January 11, 2011 in Technology -- in general, Technology -- in the classroom | Permalink | Comments (1) | TrackBack

December 13, 2010

Supreme Court Justices are now doing work on iPads and Kindles, when will law students?

The question in the title of this post is prompted by this new video from a portion of a C-SPAN interview with new Justice Elena Kagan. The video is titled "Justice Kagan on Using a Kindle to Read Briefs," and in the segment Justice Kagan reports on how she uses the Kindle to read all the SCOTUS briefs, and also discusses that Justice Scalia has his briefs on an iPad. (Hat tip: How Appealing.)

In a series of prior posts about technology and legal education, I have suggested that the advancement of new reading technologies will at some point transform legal education. I articulated the point this way in this post after first seeing the iPad in action earlier this year:

[A] casebook-friendly e-tablet is only the tip of the new media iceberg that could be facilitated by an iPad or some other tablet that becomes to casebooks what the iPod became to vinyl records.  Of course, just as record companies (and some artists) resisted music being packaged and distributed via new media, casebook publishers (and some authors) may resist legal materials being packaged distributed via new media.  But, as the iPod and the DVR and other digital innovations have demonstrated, a better means to distribute content digitally will eventually prevail over analog precursors.  The iPad may not prove to be the casebook tipping-point technology, but it seems to me to be only a question of when, not whether, the traditional casebook will go the way of vinyl records and VCR tapes.

When traveling to speak at various conferences, I have noticed more and more lawyers with iPads and other e-readers. I expect that buzz about the Justices reading briefs on e-readers might add even more juice to the on-going digital revolution in the collection and distribution of legal materials.  And if law schools do not get with the program soon, I fear we will be doing even worse than usual in training the next generation of lawyers.

Posted by DAB

December 13, 2010 in Electronic Education, Legal profession realities and developments, Technology -- in general, Technology -- in the classroom | Permalink | Comments (2) | TrackBack

October 25, 2010

Official law school resources or unofficial law student help: is there an app for that?

I know that there are a fair number of interesting "apps" for a fair number of legal resources.  (Many of these apps can be located via The Law Pod, which "specializes in legal reference software for smartphones and web devices.")  In addition, via the terrific blog iPhone J.D., I have seen reviews of various traditional law-school commercial services turned into apps (such as BARBRI and Law in a Flash).

But I have yet to see any law school develop its own official app for its students (and prospective students), nor have I seen any truly creative apps developed by entrepunrial lawyers or law students for the law student marketplace.  Just as all law schools (and many law students) now have intricate (and sophisticated?) websites on which law school resources and promotional materials often reside, I suspect it may be only a matter of time before apps become a more common part of law school life. 

I wonder if any law school is thinking about trying to raise its profile through the development of an app for its students or as a distinctive means to promote its faculty and programs.  Gosh knows that the development of a clever law-school app seems like it would be a much better use of promotional resources than producing and distributing all the hard-copy law porn I find in my faculty mailbox (which gets quickly relocated to my faculty trash can, often within a matter of seconds).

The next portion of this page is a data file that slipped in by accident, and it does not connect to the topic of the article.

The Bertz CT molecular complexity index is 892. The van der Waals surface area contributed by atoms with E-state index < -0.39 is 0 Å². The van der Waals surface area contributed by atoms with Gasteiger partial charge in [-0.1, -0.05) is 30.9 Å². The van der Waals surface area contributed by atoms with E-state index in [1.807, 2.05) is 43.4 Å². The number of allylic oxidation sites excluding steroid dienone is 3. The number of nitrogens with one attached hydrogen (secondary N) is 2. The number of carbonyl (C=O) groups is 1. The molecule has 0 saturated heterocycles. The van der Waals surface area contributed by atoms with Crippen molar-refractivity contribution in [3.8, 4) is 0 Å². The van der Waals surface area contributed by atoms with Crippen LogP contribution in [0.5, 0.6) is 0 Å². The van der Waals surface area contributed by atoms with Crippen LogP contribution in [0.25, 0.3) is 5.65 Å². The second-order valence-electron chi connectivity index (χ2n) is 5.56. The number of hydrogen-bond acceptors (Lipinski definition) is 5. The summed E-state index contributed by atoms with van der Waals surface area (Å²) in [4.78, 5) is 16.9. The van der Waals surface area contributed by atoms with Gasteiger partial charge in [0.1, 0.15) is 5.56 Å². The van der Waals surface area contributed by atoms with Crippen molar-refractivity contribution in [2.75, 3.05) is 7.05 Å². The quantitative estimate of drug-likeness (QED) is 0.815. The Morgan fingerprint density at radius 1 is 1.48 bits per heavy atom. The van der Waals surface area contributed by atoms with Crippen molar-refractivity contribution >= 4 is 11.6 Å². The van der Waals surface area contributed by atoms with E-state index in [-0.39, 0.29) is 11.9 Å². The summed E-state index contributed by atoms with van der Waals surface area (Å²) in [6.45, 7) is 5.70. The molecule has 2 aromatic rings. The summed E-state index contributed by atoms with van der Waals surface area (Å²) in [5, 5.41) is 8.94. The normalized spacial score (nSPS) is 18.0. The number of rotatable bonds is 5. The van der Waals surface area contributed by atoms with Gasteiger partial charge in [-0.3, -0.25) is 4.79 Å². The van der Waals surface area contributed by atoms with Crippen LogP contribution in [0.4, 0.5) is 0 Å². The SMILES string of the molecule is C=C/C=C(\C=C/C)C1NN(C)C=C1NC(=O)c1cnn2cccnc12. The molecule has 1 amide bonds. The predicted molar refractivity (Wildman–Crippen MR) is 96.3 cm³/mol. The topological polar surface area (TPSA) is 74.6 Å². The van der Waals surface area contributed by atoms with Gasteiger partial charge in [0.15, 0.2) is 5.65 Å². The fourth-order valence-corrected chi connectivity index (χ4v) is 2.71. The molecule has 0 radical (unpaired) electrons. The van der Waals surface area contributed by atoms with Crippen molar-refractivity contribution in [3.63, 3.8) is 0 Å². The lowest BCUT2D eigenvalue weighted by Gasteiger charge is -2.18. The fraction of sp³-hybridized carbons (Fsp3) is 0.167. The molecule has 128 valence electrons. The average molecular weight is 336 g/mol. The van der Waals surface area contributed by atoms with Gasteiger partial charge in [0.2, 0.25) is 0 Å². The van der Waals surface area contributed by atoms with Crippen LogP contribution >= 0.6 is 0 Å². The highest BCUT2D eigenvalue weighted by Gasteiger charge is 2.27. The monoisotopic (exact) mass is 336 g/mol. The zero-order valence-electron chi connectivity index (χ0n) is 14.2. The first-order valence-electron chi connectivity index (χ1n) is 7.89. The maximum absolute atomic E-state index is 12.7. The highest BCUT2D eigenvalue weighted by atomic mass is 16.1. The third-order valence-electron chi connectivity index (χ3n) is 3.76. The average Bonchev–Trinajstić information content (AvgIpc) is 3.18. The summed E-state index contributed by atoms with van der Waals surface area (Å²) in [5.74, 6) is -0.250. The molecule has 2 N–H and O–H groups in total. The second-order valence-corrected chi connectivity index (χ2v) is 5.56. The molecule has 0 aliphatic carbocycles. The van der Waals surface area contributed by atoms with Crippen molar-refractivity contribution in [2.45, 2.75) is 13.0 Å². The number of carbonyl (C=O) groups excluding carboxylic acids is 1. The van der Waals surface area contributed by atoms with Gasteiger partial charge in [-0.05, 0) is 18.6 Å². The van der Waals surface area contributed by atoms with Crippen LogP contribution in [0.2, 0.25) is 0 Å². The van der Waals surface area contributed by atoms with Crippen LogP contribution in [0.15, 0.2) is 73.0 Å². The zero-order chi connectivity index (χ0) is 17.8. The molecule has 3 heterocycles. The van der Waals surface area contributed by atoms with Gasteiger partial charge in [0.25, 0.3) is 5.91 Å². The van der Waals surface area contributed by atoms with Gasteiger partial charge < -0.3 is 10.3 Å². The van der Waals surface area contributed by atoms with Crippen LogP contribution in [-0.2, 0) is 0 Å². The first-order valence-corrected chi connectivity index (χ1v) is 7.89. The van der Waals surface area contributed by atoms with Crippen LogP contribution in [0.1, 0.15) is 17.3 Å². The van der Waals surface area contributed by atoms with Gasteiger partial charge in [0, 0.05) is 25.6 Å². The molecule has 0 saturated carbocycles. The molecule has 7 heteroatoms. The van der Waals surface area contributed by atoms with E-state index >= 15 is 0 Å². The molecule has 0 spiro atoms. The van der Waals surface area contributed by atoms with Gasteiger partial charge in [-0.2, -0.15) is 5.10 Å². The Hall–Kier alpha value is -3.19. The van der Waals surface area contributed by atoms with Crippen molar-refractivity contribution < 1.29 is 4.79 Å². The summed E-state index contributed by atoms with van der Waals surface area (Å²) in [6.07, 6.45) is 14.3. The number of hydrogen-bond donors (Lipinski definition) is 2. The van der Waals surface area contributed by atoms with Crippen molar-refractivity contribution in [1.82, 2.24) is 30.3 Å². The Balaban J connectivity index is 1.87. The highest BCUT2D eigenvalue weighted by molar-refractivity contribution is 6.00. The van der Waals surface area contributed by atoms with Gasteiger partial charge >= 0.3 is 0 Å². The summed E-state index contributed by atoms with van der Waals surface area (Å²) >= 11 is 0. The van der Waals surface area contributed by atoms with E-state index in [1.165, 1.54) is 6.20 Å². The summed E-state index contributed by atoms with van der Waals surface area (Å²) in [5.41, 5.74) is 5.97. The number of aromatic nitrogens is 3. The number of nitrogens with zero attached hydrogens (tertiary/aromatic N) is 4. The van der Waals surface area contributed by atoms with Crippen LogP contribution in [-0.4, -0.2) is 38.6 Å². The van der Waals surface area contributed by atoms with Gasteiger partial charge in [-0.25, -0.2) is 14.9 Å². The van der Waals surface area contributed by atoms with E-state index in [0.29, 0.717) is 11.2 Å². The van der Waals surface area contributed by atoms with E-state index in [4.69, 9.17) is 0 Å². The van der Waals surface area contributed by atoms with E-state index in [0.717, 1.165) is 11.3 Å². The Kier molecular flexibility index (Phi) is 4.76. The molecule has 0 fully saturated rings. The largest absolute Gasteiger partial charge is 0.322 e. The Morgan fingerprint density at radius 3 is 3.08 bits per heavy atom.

Posted by DAB

October 25, 2010 in Electronic Education, Technology -- in general, Technology -- in the classroom | Permalink | Comments (2) | TrackBack

August 25, 2010

"Monterey College of Law -- First Law School in US to go iPad"

The title of this post is the headline of this new press release, are here are excerpts:

Monterey College of Law, a California accredited law school located in Seaside, California is the first law school in the US to adopt the iPad as an integral part of the law school curriculum. Law students at Monterey College of Law returned from summer break to the exciting news that they are part of a unique pilot program that will provide iPads to each law student at the school. Through an innovative program developed by the law school with BAR BRI, the country’s largest bar exam review company, each MCL law student receives an iPad when they enroll in the BAR BRI supplemental curriculum program that the students use while attending school and in preparation for the California Bar Exam.

“Law schools are rarely found close to the leading edge of technology,” said Mitchel Winick, President and Dean of the law school. “However, it is clear to me that combining this technology with interactive, portable, timely content and harnessing the energy of on-line social networking provides a number of immediate educational opportunities.” This is particularly true for an evening law school like MCL that has a traditional classroom-based legal education program in which many students are balancing a full work and family schedule while attending law school....

Chris Marohn, a third-year MCL law student who is the immediate-past President of the Student Bar Association noted that “excited Facebook posts about the iPad program were circulating through the rest of the student body before the Dean finished announcing the new program to the first-year class. There was a lot of excitement among my classmates, particularly once Dean Winick started handing out iPads," said Marohn. Winick noted that 100% of the entering first-year students and approximately 70% of the upper level students enrolled in the new program by the end of the first week of law school. He expects that most of the remaining students will enroll over the next few weeks as students begin experimenting with new ways to study using the iPads. It is only a matter of time before virtual study groups are formed to support each of the core law school classes....